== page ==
Thursday, August 29, 2013

fini

V9 Sudoku
Nine artists, nine challenges, eighteen months later.......this is the final post for this Viewpoints 9 blog.

What a wonderful experience it has been!   I think we all agree that we've been challenged and inspired, made new friends and learned a lot from others and about ourselves.

As we transition to our new blog, viewpoints9-2.blogspot.com to begin our second cycle, we bid farewell to Mary Pal.  We will miss her beautiful and thought-provoking artwork and discussions.  We wish her the very best in her creative pursuits.

As we go into cycle 2, we are pleased to announce our new member, Alicia Merrett.  Alicia is living in the UK and will bring a new vision and viewpoint to the group.  We're very excited that she's joined V9 and look forward to her participation.  You can read Alicia's artist profile (and all of the artists' profiles) on our new blog here.  So, please, visit us there, bookmark us, join the site, tell your friends.  It all begins with the first challenge on September 1, 2013.

Oh, and this blog will remain as it is.  You can read about each of the challenges from the links on the left side of the page or access any of the completed galleries from the green menu bar above.  Enjoy!

Monday, August 26, 2013

His Tern




It's hard for me to believe this is the final challenge in our first 18-month cycle.....and Mary really picked an interesting one, "to create a work of any aspect of nature with unexpected and surprising color substitutions".  At first glance, it seemed like it would be the easiest, but as the month moved on, idea after idea was discarded.  Paisley lizards and snakes abound, as do a rainbow of birds on a wire.  Colorful cats are not art (so I'm told) and a lot of unexpected colors actually *do* exist in nature, so those won't work.  Maybe I have just over-analyzed the challenge....

I photographed a lot of sea birds when I lived in Florida and was always amused by the terns.  They have an almost laughable seriousness about them, always lined up, facing the same direction, waiting for who knows what.  I went through lots of these photos when I was making my auction square this year and remembered this character in one of them - this "different" bird, making his joyful noise - while the others ignored him and looked away.  He was a colorful guy and I think it is "His Tern".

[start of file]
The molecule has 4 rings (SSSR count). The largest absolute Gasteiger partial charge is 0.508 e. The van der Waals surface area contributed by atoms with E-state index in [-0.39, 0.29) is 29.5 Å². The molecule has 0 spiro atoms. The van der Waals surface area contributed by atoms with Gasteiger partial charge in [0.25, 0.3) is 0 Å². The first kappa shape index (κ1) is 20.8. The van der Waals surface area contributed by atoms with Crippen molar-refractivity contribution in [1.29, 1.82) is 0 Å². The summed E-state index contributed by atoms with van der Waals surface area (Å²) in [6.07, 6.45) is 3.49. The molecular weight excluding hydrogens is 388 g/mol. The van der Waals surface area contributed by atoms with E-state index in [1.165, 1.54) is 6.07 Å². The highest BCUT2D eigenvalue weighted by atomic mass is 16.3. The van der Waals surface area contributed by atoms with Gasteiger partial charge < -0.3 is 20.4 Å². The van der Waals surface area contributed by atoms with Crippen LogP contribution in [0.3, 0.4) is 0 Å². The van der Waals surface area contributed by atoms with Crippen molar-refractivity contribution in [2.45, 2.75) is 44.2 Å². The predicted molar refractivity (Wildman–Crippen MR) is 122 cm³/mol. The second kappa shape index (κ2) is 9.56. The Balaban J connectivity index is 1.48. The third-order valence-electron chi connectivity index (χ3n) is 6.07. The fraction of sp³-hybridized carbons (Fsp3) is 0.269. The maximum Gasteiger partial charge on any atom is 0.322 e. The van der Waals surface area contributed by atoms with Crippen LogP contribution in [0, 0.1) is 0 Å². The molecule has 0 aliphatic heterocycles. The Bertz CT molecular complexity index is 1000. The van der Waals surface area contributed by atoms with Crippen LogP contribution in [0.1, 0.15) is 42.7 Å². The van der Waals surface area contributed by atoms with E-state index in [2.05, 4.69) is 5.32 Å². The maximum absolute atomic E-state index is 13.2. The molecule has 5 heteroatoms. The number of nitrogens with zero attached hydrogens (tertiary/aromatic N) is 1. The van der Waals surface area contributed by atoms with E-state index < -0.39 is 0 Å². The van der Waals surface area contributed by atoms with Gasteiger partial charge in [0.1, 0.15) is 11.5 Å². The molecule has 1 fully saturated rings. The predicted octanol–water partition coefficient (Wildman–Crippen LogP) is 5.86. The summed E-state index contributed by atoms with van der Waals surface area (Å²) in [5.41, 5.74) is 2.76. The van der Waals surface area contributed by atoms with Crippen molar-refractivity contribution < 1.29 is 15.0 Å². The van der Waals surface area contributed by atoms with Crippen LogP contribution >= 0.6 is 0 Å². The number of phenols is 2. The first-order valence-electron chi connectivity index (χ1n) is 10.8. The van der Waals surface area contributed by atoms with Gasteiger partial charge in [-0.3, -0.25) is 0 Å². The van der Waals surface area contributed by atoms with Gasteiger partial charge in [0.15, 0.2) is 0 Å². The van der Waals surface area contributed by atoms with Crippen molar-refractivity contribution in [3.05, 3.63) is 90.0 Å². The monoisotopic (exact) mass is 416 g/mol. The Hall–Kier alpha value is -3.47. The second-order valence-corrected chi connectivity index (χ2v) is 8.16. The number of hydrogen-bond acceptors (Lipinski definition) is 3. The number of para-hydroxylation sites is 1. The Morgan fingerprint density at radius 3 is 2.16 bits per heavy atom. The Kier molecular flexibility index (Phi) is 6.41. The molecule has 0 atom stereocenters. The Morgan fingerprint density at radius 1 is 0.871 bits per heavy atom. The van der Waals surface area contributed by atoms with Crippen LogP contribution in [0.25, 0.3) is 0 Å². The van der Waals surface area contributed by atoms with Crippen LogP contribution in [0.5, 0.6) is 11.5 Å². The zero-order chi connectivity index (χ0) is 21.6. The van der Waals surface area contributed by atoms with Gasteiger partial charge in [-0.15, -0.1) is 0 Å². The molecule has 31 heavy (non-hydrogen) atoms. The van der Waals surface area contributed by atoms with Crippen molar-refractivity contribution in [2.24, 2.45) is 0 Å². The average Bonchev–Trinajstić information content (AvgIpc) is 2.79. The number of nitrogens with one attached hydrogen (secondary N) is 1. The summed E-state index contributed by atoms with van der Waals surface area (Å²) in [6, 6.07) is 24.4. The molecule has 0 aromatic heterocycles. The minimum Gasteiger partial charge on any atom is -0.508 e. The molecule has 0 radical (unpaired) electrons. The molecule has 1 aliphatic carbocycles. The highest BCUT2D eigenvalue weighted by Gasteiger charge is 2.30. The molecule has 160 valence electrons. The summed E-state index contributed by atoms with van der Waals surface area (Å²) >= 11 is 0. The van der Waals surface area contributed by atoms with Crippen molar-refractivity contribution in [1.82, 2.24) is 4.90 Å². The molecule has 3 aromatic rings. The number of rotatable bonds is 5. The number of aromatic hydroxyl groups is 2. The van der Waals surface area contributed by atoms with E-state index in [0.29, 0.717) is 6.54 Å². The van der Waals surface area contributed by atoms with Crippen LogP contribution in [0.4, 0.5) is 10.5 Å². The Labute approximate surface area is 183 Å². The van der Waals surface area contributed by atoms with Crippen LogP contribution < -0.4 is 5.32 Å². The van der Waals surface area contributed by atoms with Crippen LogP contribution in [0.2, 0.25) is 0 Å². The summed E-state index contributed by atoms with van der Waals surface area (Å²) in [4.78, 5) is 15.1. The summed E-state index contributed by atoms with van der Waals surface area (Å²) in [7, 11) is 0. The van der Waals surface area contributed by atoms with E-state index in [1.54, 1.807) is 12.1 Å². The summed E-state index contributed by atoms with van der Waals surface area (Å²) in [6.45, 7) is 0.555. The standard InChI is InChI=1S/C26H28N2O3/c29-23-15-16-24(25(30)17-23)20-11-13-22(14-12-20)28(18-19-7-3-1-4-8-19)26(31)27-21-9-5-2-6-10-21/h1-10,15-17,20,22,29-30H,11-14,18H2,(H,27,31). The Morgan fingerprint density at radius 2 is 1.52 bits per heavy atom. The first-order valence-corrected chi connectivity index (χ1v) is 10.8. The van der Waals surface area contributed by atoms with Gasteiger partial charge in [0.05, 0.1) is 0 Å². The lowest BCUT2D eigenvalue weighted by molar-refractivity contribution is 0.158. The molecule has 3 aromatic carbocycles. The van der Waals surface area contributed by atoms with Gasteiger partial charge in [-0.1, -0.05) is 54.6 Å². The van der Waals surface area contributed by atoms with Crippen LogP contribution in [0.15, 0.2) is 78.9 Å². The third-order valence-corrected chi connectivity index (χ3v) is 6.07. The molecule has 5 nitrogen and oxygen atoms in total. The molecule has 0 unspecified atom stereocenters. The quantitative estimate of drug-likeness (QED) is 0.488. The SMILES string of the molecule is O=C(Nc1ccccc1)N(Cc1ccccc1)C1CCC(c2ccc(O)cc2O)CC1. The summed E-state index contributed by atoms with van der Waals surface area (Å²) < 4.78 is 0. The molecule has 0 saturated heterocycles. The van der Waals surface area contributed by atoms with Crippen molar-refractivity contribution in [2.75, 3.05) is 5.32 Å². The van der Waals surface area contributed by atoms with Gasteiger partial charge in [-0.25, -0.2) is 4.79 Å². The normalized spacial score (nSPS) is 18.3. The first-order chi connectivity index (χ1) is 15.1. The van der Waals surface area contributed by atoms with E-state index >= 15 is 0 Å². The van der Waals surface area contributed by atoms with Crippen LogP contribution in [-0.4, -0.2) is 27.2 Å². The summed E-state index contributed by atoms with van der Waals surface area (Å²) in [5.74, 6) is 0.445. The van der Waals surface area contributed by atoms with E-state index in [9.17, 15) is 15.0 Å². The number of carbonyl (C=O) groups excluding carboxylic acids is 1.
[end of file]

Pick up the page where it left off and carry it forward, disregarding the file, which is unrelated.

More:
Material: Hand-dyed cotton fabrics with raw-edge machine appliqué, embroidery and quilting. 18" W x 24" H

Transformation of odds and ends

by Misik Kim


After working, many pieces are left.
I did not throw away them.
Put these pieces in the box and were stored.
So there are a lot of boxes in my studio.
Some of them are very old and are forgotten.
One day in the vacation, I opened these boxes.
So many memories of my works are there.

Recently I try to work with these pieces to.....
Thanks to all of Viewpoints9 Artists.
It is like long journey to me.
It is hard, surprise and fresh ........ to me.
Now I am waiting next trip with Viewpoint9 .
Thanks again.

 
The work  : 20” 20”

Tangerine Trees

Tangerine Trees



I took a watercolor class at the library about ten years ago and the instructor challenged the students to be bold with color. She said if you looked hard enough, you could find every color in the spectrum in your subject.  "You think a palm tree is green? Look harder. In addition to myriad greens, you'll see yellow and blue, even fuchsia." Fuchsia? Really? I get the greens and yellows and even reflected blues, but pink? In a palm tree? Then she showed me.

She painted a dab of the most remarkable pink right next to the heart of the tree. Amazingly, it worked. Not only did it work, it made the painting more interesting and dynamic. What a fun and memorable lesson!

Of course my first thoughts of this challenge led me to the fuchsia palm. I sketched the pink palm with the green trunk next to a yellow sea and purple sky. Nice idea but unfortunately it only worked in theory. Other designs buzzed around my head like bees on a flower, but time ticked by and nothing congealed.

To say I'm not fond of the waiting phase of the design process would be an understatement. Rather than focus on the excitement of visions buzzing about the periphery, I feel pressured by time. I've always been a results-oriented person and knowing there is a deadline looming with a solution just beyond my reach is frustrating. My remedy? Play.

Detail